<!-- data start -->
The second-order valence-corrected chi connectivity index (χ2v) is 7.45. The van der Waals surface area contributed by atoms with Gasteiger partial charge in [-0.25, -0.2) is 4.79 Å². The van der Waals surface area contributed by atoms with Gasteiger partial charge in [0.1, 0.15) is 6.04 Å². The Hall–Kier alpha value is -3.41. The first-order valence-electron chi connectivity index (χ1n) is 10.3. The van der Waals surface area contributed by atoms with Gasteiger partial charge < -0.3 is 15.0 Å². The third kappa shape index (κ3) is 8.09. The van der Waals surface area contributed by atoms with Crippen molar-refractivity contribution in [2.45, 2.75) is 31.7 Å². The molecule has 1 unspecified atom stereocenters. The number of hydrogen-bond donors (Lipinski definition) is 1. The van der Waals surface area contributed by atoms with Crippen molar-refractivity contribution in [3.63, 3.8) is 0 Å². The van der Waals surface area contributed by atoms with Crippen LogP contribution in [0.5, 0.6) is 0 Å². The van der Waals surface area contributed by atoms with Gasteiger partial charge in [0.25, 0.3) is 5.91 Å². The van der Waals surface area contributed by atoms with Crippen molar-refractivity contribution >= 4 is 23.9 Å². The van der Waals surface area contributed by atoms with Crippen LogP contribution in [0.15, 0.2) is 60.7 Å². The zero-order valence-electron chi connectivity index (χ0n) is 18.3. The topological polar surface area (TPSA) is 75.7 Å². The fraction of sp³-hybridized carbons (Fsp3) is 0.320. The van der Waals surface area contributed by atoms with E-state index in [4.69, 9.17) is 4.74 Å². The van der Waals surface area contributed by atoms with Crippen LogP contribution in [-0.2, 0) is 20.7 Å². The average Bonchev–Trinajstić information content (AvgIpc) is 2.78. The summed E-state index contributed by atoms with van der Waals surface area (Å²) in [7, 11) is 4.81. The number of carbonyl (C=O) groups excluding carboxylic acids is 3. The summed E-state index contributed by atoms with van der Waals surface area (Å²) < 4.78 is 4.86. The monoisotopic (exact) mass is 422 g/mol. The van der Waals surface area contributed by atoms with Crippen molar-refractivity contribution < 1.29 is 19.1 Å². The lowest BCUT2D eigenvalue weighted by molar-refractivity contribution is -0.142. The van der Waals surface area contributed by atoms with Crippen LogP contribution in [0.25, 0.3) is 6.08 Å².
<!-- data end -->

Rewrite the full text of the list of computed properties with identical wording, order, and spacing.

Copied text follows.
The second-order valence-corrected chi connectivity index (χ2v) is 7.45. The van der Waals surface area contributed by atoms with Gasteiger partial charge in [-0.25, -0.2) is 4.79 Å². The van der Waals surface area contributed by atoms with Gasteiger partial charge in [0.1, 0.15) is 6.04 Å². The Hall–Kier alpha value is -3.41. The first-order valence-electron chi connectivity index (χ1n) is 10.3. The van der Waals surface area contributed by atoms with Gasteiger partial charge < -0.3 is 15.0 Å². The third kappa shape index (κ3) is 8.09. The van der Waals surface area contributed by atoms with Crippen molar-refractivity contribution in [2.45, 2.75) is 31.7 Å². The molecule has 1 unspecified atom stereocenters. The number of hydrogen-bond donors (Lipinski definition) is 1. The van der Waals surface area contributed by atoms with Crippen molar-refractivity contribution in [3.63, 3.8) is 0 Å². The van der Waals surface area contributed by atoms with Crippen LogP contribution in [0.5, 0.6) is 0 Å². The van der Waals surface area contributed by atoms with Gasteiger partial charge in [0.25, 0.3) is 5.91 Å². The van der Waals surface area contributed by atoms with Crippen molar-refractivity contribution >= 4 is 23.9 Å². The van der Waals surface area contributed by atoms with Crippen LogP contribution in [0.15, 0.2) is 60.7 Å². The zero-order valence-electron chi connectivity index (χ0n) is 18.3. The topological polar surface area (TPSA) is 75.7 Å². The fraction of sp³-hybridized carbons (Fsp3) is 0.320. The van der Waals surface area contributed by atoms with E-state index in [4.69, 9.17) is 4.74 Å². The van der Waals surface area contributed by atoms with Crippen LogP contribution in [-0.2, 0) is 20.7 Å². The average Bonchev–Trinajstić information content (AvgIpc) is 2.78. The summed E-state index contributed by atoms with van der Waals surface area (Å²) in [7, 11) is 4.81. The number of carbonyl (C=O) groups excluding carboxylic acids is 3. The summed E-state index contributed by atoms with van der Waals surface area (Å²) < 4.78 is 4.86. The monoisotopic (exact) mass is 422 g/mol. The van der Waals surface area contributed by atoms with Crippen molar-refractivity contribution < 1.29 is 19.1 Å². The lowest BCUT2D eigenvalue weighted by molar-refractivity contribution is -0.142. The van der Waals surface area contributed by atoms with Crippen LogP contribution in [0.25, 0.3) is 6.08 Å².